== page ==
Things nobody told me when I started with electronics.

Since I started getting deeper into electronics I had to acquire information from many different sources. I knew about the basic theory but when it came to practical electronics I was quite lost at times. Looking back I would wish that someone would have told me the things below.

Electronic Parts


In theory books and data sheets the unit for resistance, Ohm is represented by the symbol Ω. In schematics however, you’ll find more often then not that values are written like 4R7 or 1k2. 4R7 means 4.7 Ω and 1k2 1.2 kΩ meaning 1200 Ω further R001 is 0.001 Ω which is 1 mΩ and 9M1 stands for 9.1 MΩ which is a bit short of 10 million Ohms.
In a circuit diagram R5 can stand for resistor No. 5 or for a 500 mΩ resistor (just mentioning).

I assume that the reader is familiar with the metric prefixes m, µ, n and p which are important when specifying capacitance in its unit Farad (F). While µF is often represented as uF the prefixes m, n and p are used as per definition. However, when it comes to the EIA codes, which are usually printed on smaller caps it gets a little bit confusing. There are two different scales for two different categories of caps. First to the easy part. The EIA code is a three figure number of which the last digit represents the amount of zeros before the comma or X in in the factor 10X if you will:
332 -> 33 x 102 which is 33 x 100 or 33 with two 0 in the end which is 3300.
474 -> 47 x 104 which is 44 x 1000 or 47 with four 0 in the end, which makes it 470000.
Following this logic, 100 is 10, 225 is 2200000 etc. There are the following exclusions from that rule. Even though we are still talking about caps you will also find values like 1R0, 2R2 or 4R7 which mean 1.0, 2.2 or 4.7 respectively. When printed on ceramic, film or tantalum capacitors the code translates in pF (332 means 3300 pF), for aluminum electrolytic and double layer caps to µF (331 means 330 µF).
Caps have also a voltage rating determining the maximum voltage for which the cap is intended to be used. This means a cap rated with 10 V should b able to handle 10 V or less. It is a rule of thumb to use a cap with a rating higher than the actual used voltage and leave some head room.

If I hear someone using the word amperage my blood starts boiling. Even though electric potential difference (measured in volts) is called voltage – the flow of electric charge measured in ampere is called current and NOT amperage. Current!



You can find a lot of and good information about how to set up an electronics lab. My opinions:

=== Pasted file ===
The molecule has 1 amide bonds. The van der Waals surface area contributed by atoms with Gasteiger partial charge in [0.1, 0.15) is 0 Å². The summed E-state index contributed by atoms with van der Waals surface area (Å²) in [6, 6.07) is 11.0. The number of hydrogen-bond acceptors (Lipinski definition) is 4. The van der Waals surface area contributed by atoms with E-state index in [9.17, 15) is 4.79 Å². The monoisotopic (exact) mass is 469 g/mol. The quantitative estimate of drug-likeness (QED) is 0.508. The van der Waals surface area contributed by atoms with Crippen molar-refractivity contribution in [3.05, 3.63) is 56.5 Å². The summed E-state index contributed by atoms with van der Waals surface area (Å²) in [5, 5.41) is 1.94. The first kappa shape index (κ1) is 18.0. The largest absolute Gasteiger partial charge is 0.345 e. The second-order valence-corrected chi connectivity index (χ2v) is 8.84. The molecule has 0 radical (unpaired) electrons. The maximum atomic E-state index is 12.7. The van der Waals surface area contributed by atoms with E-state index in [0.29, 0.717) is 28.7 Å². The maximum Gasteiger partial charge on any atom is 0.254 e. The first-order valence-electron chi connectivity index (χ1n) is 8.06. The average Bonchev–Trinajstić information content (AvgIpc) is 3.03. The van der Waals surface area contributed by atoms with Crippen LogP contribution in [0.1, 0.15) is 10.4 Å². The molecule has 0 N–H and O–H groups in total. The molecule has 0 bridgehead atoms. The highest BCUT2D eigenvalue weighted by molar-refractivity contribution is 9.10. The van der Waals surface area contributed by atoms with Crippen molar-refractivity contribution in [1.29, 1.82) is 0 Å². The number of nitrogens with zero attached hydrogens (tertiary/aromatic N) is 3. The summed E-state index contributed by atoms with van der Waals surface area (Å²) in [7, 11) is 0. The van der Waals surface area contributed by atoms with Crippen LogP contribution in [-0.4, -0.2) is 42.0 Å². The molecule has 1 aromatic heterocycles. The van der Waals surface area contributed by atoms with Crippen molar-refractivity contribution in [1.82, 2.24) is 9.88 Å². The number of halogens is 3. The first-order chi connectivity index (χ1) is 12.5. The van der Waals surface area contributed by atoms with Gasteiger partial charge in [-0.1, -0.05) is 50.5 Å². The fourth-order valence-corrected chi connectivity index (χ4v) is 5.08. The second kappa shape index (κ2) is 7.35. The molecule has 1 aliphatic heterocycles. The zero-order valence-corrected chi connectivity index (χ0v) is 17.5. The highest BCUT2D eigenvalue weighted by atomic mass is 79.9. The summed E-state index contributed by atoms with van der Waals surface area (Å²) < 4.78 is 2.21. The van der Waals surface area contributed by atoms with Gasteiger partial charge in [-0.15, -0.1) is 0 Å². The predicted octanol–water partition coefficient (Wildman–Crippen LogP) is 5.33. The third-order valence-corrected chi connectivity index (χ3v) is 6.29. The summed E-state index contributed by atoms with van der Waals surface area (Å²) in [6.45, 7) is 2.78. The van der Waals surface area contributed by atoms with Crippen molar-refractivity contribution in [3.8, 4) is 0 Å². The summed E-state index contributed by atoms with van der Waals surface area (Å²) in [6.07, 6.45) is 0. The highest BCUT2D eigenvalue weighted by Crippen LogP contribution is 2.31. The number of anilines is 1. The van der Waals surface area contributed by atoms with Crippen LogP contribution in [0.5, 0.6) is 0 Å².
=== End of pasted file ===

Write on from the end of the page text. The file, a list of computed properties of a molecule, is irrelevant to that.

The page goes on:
• If you solder a lot, buy a powerful adjustable station. I have an 80W Weller WD 1. It is that sort of an investment which will last for life. There are many good brands. Be sure, not to buy a fake. Oh, and a soldering irons don’t really need a USB connection.
  • Looking back, I think it is smart to start with a sub 70€/80$ multimeter instead a 200+ one. They are usually safe and do their job well. With the difference you can buy kick-ass pliers, cutters, screwdrivers etc. If you watch some video blogs of serious electronic professionals and hobbyists alike, you will notice that they have rather old and well-used hand tools. This is a sign for their quality.
    I think one should not worry to much about that ultra accurate and precise Fluke, HP/Agilent/Keysight, Keithley or Gossen meter. If the time is right, it will come along on Ebay. It always did for me.
    The point I want to make is a descent cheap meter will do for starters and then at a given time there are great second-hand options.
  • I am a sucker for lab power supplies in all shapes and colours (well actually they are mostly white and gray). Sometimes I need accuracy, sometimes power, sometimes I like to quickly control them by hand via a potentiometer and sometimes I just want to charge a battery. With power supplies it is like with breadboards, the more – the merrier.
  • There are many suppliers for IC’s. Some sell the real deal and some fakes. Unlike buying locally grown vegetables  from your local store, it is saver to stick to the big suppliers for electronic parts.



Again I can just talk from my experience. There are some extensive and profound books about electronics. Because they are written on quite a high level it is hard or impossible to read them front to back. If one wants to know more about, let’s say filter design it makes very much sense to read the according chapter. On the other hand there are books which are written for novices. Unfortunately some of them are also written by novices and contain plenty of mistakes. If something, while reading such a book, seems illogical check online if this is really true. I have lost countless hours to ponder over some “fact” from a book until I realised that it was plain wrong. recently I noticed, that some companies in and around the DIY maker scene are trying to make quick money while praising themselves to be educational and giving back to the community etc.

For me Arduino and especially it’s big community have been great. I learned vast amounts while building stuff with the help of the Arduino Forum and the Playground. If you get the chance to participate in an Arduino workshop, it might be well worth it.

I am sure you will find practical electronic projects you are interested in. For me it was building guitar effect pedals, synths and other noise makers as well as light and sound installations.

As an old man once said: I hear and I forget. I see and I remember. I do and I understand.

Leave a Reply